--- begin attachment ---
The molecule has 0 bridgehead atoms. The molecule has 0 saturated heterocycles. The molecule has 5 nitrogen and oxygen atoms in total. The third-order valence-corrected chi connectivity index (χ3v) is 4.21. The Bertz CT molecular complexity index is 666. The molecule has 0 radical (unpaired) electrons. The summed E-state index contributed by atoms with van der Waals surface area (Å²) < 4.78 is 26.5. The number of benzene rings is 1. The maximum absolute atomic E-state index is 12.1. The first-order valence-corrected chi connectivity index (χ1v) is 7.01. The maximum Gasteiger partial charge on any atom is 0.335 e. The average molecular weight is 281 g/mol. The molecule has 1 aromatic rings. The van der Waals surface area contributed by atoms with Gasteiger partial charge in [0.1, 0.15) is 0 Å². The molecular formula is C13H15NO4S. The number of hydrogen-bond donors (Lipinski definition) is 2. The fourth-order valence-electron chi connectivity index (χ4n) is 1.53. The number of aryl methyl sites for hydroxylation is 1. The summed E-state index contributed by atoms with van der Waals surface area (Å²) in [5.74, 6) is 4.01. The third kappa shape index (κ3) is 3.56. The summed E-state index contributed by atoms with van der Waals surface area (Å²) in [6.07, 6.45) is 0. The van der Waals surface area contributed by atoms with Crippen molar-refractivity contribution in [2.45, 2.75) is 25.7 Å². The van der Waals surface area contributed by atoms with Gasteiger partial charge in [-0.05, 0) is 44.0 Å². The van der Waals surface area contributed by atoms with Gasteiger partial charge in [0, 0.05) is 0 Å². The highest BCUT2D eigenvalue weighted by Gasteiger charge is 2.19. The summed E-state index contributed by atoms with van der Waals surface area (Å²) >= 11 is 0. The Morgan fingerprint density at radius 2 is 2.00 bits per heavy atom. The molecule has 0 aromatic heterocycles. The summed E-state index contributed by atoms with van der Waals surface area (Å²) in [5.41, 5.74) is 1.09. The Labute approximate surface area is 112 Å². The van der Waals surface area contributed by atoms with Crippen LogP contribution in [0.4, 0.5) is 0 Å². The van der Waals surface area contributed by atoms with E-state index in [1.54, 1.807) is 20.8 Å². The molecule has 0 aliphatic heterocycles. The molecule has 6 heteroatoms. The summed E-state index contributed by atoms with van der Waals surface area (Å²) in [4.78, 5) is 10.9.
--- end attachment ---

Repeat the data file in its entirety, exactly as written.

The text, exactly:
The molecule has 0 bridgehead atoms. The molecule has 0 saturated heterocycles. The molecule has 5 nitrogen and oxygen atoms in total. The third-order valence-corrected chi connectivity index (χ3v) is 4.21. The Bertz CT molecular complexity index is 666. The molecule has 0 radical (unpaired) electrons. The summed E-state index contributed by atoms with van der Waals surface area (Å²) < 4.78 is 26.5. The number of benzene rings is 1. The maximum absolute atomic E-state index is 12.1. The first-order valence-corrected chi connectivity index (χ1v) is 7.01. The maximum Gasteiger partial charge on any atom is 0.335 e. The average molecular weight is 281 g/mol. The molecule has 1 aromatic rings. The van der Waals surface area contributed by atoms with Gasteiger partial charge in [0.1, 0.15) is 0 Å². The molecular formula is C13H15NO4S. The number of hydrogen-bond donors (Lipinski definition) is 2. The fourth-order valence-electron chi connectivity index (χ4n) is 1.53. The number of aryl methyl sites for hydroxylation is 1. The summed E-state index contributed by atoms with van der Waals surface area (Å²) in [5.74, 6) is 4.01. The third kappa shape index (κ3) is 3.56. The summed E-state index contributed by atoms with van der Waals surface area (Å²) in [6.07, 6.45) is 0. The van der Waals surface area contributed by atoms with Crippen molar-refractivity contribution in [2.45, 2.75) is 25.7 Å². The van der Waals surface area contributed by atoms with Gasteiger partial charge in [-0.05, 0) is 44.0 Å². The van der Waals surface area contributed by atoms with Gasteiger partial charge in [0, 0.05) is 0 Å². The highest BCUT2D eigenvalue weighted by Gasteiger charge is 2.19. The summed E-state index contributed by atoms with van der Waals surface area (Å²) >= 11 is 0. The Morgan fingerprint density at radius 2 is 2.00 bits per heavy atom. The molecule has 0 aromatic heterocycles. The summed E-state index contributed by atoms with van der Waals surface area (Å²) in [5.41, 5.74) is 1.09. The Labute approximate surface area is 112 Å². The van der Waals surface area contributed by atoms with Crippen LogP contribution in [0.4, 0.5) is 0 Å². The van der Waals surface area contributed by atoms with E-state index in [1.54, 1.807) is 20.8 Å². The molecule has 0 aliphatic heterocycles. The molecule has 6 heteroatoms. The summed E-state index contributed by atoms with van der Waals surface area (Å²) in [4.78, 5) is 10.9.